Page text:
Diabetic Eye Disease



Do you have a poor control of sugar intake?

You might want to slow it down as you age. Aside from hearing loss and foot complications to name a few, Diabetes can also lead to blindness. Not only can it lead to Cataract, it can also lead to two (2) conditions:


Early on, diabetic retinopathy is asymptomatic, so once you are diagnosed with diabetes, please have your eyes checked by your Ophthalmologist.


1. DIABETIC RETINOPATHY, a condition which involves changes to retinal blood vessels that can cause them to bleed or leak fluid, distorting vision.  It is the most common cause of vision loss among people with diabetes and;


2. DIABETIC MACULAR EDEMA, a result of diabetic retinopathy which involves swelling and accumulation of fluid (edema) in the macula.




DIABETIC RETINOPATHY can be Background, or Proliferative.  As the stages progress, more blood vessels that nourish the retina are blocked until it triggers growth of new blood vessels (neovascularization) that have thin, fragile walls that can leak blood which results to severe vision loss and even blindness.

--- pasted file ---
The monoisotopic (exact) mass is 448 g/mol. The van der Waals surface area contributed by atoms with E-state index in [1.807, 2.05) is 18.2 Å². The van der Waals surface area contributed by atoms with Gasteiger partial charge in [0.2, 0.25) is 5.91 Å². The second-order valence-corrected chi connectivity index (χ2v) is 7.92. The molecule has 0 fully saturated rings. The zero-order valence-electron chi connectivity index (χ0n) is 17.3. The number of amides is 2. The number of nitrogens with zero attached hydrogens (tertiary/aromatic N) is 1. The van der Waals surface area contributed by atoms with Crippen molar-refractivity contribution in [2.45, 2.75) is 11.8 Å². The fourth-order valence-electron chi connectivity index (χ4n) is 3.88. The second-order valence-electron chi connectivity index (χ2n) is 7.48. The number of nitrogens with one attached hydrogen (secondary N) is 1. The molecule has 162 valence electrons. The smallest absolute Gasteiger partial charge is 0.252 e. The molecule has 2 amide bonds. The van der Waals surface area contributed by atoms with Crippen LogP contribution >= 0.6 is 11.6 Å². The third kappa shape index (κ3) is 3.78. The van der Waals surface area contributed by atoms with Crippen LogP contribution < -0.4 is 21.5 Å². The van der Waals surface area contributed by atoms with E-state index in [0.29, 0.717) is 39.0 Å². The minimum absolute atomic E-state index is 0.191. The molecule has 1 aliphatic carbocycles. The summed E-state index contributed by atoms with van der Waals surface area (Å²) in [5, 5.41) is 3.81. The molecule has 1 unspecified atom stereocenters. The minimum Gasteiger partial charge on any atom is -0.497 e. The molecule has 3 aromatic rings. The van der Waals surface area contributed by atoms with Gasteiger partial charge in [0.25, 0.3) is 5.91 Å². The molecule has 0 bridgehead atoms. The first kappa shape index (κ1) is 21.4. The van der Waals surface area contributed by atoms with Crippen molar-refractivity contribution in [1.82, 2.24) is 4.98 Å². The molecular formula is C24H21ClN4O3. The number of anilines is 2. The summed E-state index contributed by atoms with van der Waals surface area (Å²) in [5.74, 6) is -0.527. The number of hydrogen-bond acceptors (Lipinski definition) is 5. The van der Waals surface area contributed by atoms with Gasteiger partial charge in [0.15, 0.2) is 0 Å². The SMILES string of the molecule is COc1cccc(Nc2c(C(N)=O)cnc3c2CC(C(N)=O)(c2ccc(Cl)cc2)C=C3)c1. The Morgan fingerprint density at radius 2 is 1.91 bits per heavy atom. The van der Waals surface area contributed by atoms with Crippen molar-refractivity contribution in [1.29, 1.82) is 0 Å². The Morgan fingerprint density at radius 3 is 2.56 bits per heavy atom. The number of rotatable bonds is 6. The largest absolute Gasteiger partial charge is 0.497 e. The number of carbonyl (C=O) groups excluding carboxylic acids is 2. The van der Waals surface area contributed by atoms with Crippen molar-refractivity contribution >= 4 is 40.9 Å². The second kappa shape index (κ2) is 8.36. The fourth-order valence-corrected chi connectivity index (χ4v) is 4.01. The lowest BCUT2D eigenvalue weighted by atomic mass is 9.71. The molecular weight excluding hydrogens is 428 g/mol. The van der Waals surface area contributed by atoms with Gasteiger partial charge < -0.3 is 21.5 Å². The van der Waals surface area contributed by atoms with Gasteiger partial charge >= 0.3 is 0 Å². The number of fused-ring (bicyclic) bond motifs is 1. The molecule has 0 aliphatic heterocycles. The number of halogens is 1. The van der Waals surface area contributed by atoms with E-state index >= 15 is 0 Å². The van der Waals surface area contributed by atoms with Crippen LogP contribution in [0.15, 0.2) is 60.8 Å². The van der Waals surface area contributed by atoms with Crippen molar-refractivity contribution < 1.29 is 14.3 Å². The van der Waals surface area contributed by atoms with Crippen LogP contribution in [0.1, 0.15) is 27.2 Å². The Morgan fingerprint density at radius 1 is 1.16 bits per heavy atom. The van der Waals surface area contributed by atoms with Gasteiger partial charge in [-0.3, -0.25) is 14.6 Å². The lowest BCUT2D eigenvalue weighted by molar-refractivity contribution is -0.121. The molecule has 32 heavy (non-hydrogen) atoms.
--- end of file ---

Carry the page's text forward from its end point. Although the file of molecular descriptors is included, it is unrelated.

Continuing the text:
The macula is responsible for the sharp, straight-ahead vision that is used for reading, recognizing faces, and driving. Too much fluid in it can affect vision permanently. Those who have Diabetic Retinopathy are most likely to develop diabetic macular edema (DME).


Photo from: http://www.scienceofdme.org/learn/


Those who have diabetes (type 1 and type 2) are highly suggested to take an annual comprehensive dilated eye exam. These includes:


Visual Acuity Testing – measures ability to see at various distance

Tonometry – measures pressure inside the eye

Pupil Dilation – widens the pupil to examine retina and optic nerve

Optical Coherence Tomography (OCT) – like an “ultrasound” that uses light waves to see detailed images of tissues such as the eye


Depending on your initial tests, your Ophthalmologist may require other tests not mentioned above.


It is best to have an eye exam as early as possible if you are diagnosed with diabetes. It can reduce risk of blindness up to 95% with timely treatment and proper control of sugar and blood pressure.

If you have Proliferative Diabetic Retinopathy or Macular Edema, your doctor may give you option of injecting anti-VEGF, Laser photocoagulation, or combination of both. Your Retina Specialist will help guide you in decision making.